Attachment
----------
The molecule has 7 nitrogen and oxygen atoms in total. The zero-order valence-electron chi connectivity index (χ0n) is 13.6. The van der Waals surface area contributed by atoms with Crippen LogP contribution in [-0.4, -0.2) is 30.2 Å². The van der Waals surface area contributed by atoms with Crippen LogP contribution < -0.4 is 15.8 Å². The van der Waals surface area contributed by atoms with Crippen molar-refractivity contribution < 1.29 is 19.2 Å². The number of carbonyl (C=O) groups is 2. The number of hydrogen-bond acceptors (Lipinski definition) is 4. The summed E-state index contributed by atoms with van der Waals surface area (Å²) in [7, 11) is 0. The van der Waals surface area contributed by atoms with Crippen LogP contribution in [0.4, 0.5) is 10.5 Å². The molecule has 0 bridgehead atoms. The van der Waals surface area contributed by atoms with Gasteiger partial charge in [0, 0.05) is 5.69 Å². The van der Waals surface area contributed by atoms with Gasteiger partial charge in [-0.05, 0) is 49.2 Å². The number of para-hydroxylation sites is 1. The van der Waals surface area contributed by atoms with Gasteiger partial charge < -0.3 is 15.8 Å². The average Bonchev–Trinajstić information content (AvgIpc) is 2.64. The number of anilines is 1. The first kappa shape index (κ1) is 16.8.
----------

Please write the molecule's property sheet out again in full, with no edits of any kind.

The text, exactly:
The molecule has 7 nitrogen and oxygen atoms in total. The zero-order valence-electron chi connectivity index (χ0n) is 13.6. The van der Waals surface area contributed by atoms with Crippen LogP contribution in [-0.4, -0.2) is 30.2 Å². The van der Waals surface area contributed by atoms with Crippen LogP contribution < -0.4 is 15.8 Å². The van der Waals surface area contributed by atoms with Crippen molar-refractivity contribution < 1.29 is 19.2 Å². The number of carbonyl (C=O) groups is 2. The number of hydrogen-bond acceptors (Lipinski definition) is 4. The summed E-state index contributed by atoms with van der Waals surface area (Å²) in [7, 11) is 0. The van der Waals surface area contributed by atoms with Crippen LogP contribution in [0.4, 0.5) is 10.5 Å². The molecule has 0 bridgehead atoms. The van der Waals surface area contributed by atoms with Gasteiger partial charge in [0, 0.05) is 5.69 Å². The van der Waals surface area contributed by atoms with Gasteiger partial charge in [-0.05, 0) is 49.2 Å². The number of para-hydroxylation sites is 1. The van der Waals surface area contributed by atoms with Gasteiger partial charge < -0.3 is 15.8 Å². The average Bonchev–Trinajstić information content (AvgIpc) is 2.64. The number of anilines is 1. The first kappa shape index (κ1) is 16.8.